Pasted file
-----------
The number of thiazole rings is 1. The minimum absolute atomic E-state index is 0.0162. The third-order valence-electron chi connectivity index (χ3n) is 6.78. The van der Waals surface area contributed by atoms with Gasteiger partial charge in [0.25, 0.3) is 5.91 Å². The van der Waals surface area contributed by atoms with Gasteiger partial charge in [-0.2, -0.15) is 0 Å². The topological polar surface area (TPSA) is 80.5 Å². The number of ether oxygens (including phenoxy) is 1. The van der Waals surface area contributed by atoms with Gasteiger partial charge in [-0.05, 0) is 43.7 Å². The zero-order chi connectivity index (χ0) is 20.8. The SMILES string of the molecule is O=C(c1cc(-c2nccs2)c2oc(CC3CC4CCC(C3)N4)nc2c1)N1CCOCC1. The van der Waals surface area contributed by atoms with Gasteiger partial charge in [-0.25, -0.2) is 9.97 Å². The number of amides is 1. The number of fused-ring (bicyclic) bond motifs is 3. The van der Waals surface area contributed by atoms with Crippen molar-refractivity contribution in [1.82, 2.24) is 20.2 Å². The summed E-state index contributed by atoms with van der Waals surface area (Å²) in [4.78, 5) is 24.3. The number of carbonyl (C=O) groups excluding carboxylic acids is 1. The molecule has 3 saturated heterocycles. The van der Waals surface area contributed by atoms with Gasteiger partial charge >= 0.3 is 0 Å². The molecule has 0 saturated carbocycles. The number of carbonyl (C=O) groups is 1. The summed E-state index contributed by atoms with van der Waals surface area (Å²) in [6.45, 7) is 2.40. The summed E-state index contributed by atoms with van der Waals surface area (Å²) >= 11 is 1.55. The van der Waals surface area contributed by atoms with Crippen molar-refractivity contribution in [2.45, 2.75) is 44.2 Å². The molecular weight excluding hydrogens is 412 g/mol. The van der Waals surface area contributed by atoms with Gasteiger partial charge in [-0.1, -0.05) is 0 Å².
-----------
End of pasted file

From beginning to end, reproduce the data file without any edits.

The number of thiazole rings is 1. The minimum absolute atomic E-state index is 0.0162. The third-order valence-electron chi connectivity index (χ3n) is 6.78. The van der Waals surface area contributed by atoms with Gasteiger partial charge in [0.25, 0.3) is 5.91 Å². The van der Waals surface area contributed by atoms with Gasteiger partial charge in [-0.2, -0.15) is 0 Å². The topological polar surface area (TPSA) is 80.5 Å². The number of ether oxygens (including phenoxy) is 1. The van der Waals surface area contributed by atoms with Gasteiger partial charge in [-0.05, 0) is 43.7 Å². The zero-order chi connectivity index (χ0) is 20.8. The SMILES string of the molecule is O=C(c1cc(-c2nccs2)c2oc(CC3CC4CCC(C3)N4)nc2c1)N1CCOCC1. The van der Waals surface area contributed by atoms with Gasteiger partial charge in [-0.25, -0.2) is 9.97 Å². The number of amides is 1. The number of fused-ring (bicyclic) bond motifs is 3. The van der Waals surface area contributed by atoms with Crippen molar-refractivity contribution in [1.82, 2.24) is 20.2 Å². The summed E-state index contributed by atoms with van der Waals surface area (Å²) in [4.78, 5) is 24.3. The number of carbonyl (C=O) groups excluding carboxylic acids is 1. The molecule has 3 saturated heterocycles. The van der Waals surface area contributed by atoms with Gasteiger partial charge >= 0.3 is 0 Å². The molecule has 0 saturated carbocycles. The number of carbonyl (C=O) groups is 1. The summed E-state index contributed by atoms with van der Waals surface area (Å²) in [6.45, 7) is 2.40. The summed E-state index contributed by atoms with van der Waals surface area (Å²) >= 11 is 1.55. The van der Waals surface area contributed by atoms with Crippen molar-refractivity contribution in [2.45, 2.75) is 44.2 Å². The molecular weight excluding hydrogens is 412 g/mol. The van der Waals surface area contributed by atoms with Gasteiger partial charge in [-0.1, -0.05) is 0 Å².